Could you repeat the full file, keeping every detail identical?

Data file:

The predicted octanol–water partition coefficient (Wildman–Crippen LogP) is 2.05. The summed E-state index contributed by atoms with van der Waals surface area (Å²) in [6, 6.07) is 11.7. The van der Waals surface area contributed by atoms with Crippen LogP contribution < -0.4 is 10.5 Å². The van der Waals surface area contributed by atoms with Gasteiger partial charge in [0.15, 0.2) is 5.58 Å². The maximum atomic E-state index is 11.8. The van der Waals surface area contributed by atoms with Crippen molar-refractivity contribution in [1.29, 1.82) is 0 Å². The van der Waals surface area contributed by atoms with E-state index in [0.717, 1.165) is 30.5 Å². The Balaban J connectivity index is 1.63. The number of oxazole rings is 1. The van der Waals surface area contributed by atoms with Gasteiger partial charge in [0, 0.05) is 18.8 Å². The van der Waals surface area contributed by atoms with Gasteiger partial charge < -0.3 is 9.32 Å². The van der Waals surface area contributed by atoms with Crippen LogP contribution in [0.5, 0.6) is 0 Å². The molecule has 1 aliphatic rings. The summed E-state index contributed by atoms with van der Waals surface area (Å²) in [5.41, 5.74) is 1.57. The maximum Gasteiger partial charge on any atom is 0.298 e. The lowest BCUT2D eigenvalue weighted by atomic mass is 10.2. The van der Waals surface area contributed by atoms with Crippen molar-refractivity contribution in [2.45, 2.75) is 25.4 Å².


The predicted octanol–water partition coefficient (Wildman–Crippen LogP) is 2.05. The summed E-state index contributed by atoms with van der Waals surface area (Å²) in [6, 6.07) is 11.7. The van der Waals surface area contributed by atoms with Crippen LogP contribution < -0.4 is 10.5 Å². The van der Waals surface area contributed by atoms with Gasteiger partial charge in [0.15, 0.2) is 5.58 Å². The maximum atomic E-state index is 11.8. The van der Waals surface area contributed by atoms with Crippen molar-refractivity contribution in [1.29, 1.82) is 0 Å². The van der Waals surface area contributed by atoms with E-state index in [0.717, 1.165) is 30.5 Å². The Balaban J connectivity index is 1.63. The number of oxazole rings is 1. The van der Waals surface area contributed by atoms with Gasteiger partial charge in [0, 0.05) is 18.8 Å². The van der Waals surface area contributed by atoms with Gasteiger partial charge < -0.3 is 9.32 Å². The van der Waals surface area contributed by atoms with Crippen LogP contribution in [0.5, 0.6) is 0 Å². The molecule has 1 aliphatic rings. The summed E-state index contributed by atoms with van der Waals surface area (Å²) in [5.41, 5.74) is 1.57. The maximum Gasteiger partial charge on any atom is 0.298 e. The lowest BCUT2D eigenvalue weighted by atomic mass is 10.2. The van der Waals surface area contributed by atoms with Crippen molar-refractivity contribution in [2.45, 2.75) is 25.4 Å².